The Ordnance Survey Map showing Leith Hill in Surrey.
Friday 13th March, the Coronavirus is now causing us to “social distance.” We are still wondering what, ”social distancing,” actually means in practice. Toilet rolls are disappearing like,” hot cakes,” off TESCOS supermarket shelves. Is that a good analogy? The sudden need for toilet rolls is leaving many of us bemused. We are beginning to feel cautious about meeting people and we have decided that going to the local pub or restaurant is not a good idea at this time. John, Tony and myself still, however, felt confident about driving to, Leith Hill, within our cars. Walking up steep inclines and along the muddy tracks dissecting dense woodland, didn't bring us into contact with anybody. Boris Johnson and the chief medical officer for England, have assured us that taking daily exercise in ones and twos is a beneficial thing to do at this time. Very few people were about and those we encountered could easily be kept at a distance.
The way to the top of Leith Hill from Landslip Car Park.
Leith Hill is the second highest point in the south east of England at 294 metres in height above sea level. It is an SSI site (a site of special scientific interest). The area around the hill supports rare moths, many examples of fungi, all three types of British woodpecker and a large and varied invertebrate community. It is part of the Greensand Ridge which, in turn, is part of the Artois Anticline which covers South East England and Northern France. This geological stratum was laid down in the Cretaceous period 145 to 66 million years ago. Greensand is a sandstone escarpment consisting of ironstone and Bargate Stone, an extremely hard stone. The sandstone is overlain by chalk and clay deposits. This diverse substratum attracts many species of trees and wild flowers.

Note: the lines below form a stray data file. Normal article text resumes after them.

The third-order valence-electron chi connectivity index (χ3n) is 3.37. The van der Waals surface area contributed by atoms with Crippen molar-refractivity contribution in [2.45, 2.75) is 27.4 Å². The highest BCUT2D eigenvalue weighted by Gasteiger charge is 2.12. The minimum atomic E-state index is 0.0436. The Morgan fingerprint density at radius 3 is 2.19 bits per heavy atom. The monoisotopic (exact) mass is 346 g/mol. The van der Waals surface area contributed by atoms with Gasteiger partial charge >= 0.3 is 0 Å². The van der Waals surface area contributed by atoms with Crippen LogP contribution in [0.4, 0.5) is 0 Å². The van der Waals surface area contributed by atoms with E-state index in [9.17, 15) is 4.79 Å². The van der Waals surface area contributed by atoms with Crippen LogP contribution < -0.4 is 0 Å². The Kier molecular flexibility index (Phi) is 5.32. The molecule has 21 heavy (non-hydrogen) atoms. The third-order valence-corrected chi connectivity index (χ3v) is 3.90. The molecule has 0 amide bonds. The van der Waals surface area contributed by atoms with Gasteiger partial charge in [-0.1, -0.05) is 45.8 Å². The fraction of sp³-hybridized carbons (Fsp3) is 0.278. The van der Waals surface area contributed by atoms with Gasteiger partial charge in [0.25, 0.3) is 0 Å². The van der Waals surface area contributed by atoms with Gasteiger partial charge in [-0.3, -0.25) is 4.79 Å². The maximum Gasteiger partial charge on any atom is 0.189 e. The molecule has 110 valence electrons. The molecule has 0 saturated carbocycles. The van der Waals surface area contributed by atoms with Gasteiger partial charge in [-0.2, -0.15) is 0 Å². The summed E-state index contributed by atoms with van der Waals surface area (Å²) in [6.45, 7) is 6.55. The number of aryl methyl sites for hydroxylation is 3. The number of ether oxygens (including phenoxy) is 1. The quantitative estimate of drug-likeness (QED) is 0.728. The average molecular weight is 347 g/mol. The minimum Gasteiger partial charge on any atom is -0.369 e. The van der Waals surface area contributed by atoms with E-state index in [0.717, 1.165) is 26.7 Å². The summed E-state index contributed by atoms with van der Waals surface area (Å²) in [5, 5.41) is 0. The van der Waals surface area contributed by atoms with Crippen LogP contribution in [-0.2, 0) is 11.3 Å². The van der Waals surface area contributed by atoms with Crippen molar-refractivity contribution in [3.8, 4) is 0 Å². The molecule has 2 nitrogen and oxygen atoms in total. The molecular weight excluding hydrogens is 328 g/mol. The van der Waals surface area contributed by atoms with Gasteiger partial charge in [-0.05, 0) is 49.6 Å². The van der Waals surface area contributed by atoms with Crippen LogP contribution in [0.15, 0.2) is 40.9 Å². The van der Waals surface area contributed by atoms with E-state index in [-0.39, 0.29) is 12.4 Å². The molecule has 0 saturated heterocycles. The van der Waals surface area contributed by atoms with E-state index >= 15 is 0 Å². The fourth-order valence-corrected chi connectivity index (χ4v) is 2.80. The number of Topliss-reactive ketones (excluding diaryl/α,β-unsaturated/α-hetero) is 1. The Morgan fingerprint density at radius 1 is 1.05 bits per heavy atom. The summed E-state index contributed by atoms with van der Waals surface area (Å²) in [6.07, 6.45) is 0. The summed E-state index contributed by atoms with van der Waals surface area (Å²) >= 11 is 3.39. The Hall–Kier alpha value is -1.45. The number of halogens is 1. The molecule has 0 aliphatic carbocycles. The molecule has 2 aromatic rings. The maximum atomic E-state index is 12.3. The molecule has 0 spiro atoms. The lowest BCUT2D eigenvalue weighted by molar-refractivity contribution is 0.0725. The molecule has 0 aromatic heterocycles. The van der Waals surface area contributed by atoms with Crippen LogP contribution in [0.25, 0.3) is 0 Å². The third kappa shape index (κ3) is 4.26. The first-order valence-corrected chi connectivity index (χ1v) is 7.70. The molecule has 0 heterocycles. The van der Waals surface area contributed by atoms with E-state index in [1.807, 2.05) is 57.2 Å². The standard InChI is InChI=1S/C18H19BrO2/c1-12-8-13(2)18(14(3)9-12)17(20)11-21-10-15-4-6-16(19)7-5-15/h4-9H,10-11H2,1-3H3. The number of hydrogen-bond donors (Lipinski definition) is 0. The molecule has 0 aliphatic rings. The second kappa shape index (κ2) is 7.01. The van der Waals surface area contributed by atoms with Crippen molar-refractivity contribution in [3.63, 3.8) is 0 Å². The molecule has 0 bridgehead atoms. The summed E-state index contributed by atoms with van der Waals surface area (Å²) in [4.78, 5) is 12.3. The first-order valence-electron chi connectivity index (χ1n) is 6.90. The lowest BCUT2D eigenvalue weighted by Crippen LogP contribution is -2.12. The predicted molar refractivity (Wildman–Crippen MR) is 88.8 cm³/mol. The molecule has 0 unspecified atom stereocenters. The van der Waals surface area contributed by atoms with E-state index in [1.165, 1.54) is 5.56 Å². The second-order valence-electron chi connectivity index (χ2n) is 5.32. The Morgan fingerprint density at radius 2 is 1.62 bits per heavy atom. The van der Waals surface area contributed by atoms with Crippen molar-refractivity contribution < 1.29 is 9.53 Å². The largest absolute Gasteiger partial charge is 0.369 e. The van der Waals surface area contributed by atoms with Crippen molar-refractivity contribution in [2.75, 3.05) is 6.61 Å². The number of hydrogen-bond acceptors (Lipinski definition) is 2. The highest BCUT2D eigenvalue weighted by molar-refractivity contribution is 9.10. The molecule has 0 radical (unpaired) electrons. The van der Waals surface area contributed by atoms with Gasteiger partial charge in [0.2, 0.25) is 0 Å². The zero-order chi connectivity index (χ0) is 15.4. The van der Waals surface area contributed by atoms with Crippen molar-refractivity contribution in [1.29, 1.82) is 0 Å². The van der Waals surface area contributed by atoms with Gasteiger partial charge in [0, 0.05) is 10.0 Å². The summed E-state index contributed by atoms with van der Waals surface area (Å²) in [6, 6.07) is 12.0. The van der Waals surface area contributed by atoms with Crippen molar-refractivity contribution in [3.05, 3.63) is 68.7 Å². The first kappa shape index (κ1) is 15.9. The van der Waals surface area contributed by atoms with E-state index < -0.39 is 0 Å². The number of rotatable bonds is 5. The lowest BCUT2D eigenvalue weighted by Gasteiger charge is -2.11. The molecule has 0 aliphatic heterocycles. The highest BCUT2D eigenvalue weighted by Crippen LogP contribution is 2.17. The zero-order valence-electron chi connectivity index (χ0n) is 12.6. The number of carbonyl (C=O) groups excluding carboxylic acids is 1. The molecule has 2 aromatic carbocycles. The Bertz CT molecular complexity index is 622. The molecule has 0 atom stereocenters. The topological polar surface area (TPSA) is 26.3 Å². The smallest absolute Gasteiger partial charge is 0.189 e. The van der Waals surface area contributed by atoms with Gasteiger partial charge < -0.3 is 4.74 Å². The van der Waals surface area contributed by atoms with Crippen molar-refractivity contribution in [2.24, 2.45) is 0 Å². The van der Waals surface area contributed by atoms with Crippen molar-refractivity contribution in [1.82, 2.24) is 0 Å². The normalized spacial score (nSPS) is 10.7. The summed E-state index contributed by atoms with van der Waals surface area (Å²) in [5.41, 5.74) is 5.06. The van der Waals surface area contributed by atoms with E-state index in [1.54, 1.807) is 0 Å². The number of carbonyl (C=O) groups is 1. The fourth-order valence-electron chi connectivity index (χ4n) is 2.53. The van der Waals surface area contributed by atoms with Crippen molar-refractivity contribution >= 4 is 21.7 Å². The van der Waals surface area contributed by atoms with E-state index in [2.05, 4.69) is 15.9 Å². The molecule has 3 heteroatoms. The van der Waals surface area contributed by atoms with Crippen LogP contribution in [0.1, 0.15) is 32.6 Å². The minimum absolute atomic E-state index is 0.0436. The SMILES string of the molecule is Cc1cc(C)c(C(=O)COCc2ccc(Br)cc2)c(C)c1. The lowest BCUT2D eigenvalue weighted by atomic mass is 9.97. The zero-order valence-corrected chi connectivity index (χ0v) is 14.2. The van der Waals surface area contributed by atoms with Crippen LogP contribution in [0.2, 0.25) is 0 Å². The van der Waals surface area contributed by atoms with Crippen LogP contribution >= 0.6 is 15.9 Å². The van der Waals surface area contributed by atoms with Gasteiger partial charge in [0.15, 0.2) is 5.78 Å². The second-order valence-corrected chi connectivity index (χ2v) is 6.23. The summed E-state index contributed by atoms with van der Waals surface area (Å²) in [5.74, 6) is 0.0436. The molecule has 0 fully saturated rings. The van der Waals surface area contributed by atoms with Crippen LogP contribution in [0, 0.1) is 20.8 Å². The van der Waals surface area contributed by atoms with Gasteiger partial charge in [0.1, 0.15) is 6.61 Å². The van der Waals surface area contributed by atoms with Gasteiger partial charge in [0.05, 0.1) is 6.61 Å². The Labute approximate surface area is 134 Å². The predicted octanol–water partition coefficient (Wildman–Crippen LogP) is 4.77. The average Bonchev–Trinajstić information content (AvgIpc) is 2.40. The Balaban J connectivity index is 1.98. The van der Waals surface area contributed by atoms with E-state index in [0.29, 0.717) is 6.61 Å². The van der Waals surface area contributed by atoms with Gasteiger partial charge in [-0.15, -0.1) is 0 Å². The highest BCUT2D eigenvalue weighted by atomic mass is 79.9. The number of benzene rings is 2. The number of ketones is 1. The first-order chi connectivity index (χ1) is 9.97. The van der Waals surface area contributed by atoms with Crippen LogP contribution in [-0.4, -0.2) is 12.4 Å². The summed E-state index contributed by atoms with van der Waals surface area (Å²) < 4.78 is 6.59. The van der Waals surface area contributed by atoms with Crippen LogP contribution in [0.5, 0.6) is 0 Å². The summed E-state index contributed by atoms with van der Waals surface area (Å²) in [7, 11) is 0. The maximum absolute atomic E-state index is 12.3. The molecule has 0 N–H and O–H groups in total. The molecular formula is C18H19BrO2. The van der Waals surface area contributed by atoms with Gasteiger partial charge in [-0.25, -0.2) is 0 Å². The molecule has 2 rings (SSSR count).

Leith Hill Tower on the summit of Leith Hill.
On the summit of Leith Hill is an 18th century tower built in the Gothic style. It was built between 1765 and 1766 by Richard Hill who lived in nearby Leith Hill Place. It was at first called Prospect House, but this later changed to Leith Hill Tower. It is 19.5 meters high. In the 18th century visitors to the tower were provided with, “prospect glasses,” similar to binoculars. Nowadays there is a telescope for visitors to view the scenery. The south coast can be seen from the top on clear days.
Leith Hill Place, seen nearby from the tower was originally owned by Richard Hill who had the tower built. When he died in 1772 he was buried underneath the tower. It fell into ruin after his death. It was later reopened in 1864 by a Mr Evelyn of Wotton House situated to the north of Leith Hill. On the parapet of the tower there is a viewpoint indicator that commemorates Edmund Seyfang Taylor, an early pioneer rambler. Leith Hill Place was later owned, in 1847, by Josiah Wedgewood III and Caroline, his wife. Josiah and Caroline were the grandparents of Vaughn Williams, the composer. Vaughn Williams spent much of his childhood years at the house and later inherited it and eventually left it to The National Trust. There is an exhibition about his life at the house. Caroline Wedgewood was a member of the Darwin family and Charles Darwin often visited Leith Hill Place and conducted experiments in the grounds.
The Ordnance Survey triangulation point at the top of Leith Hill.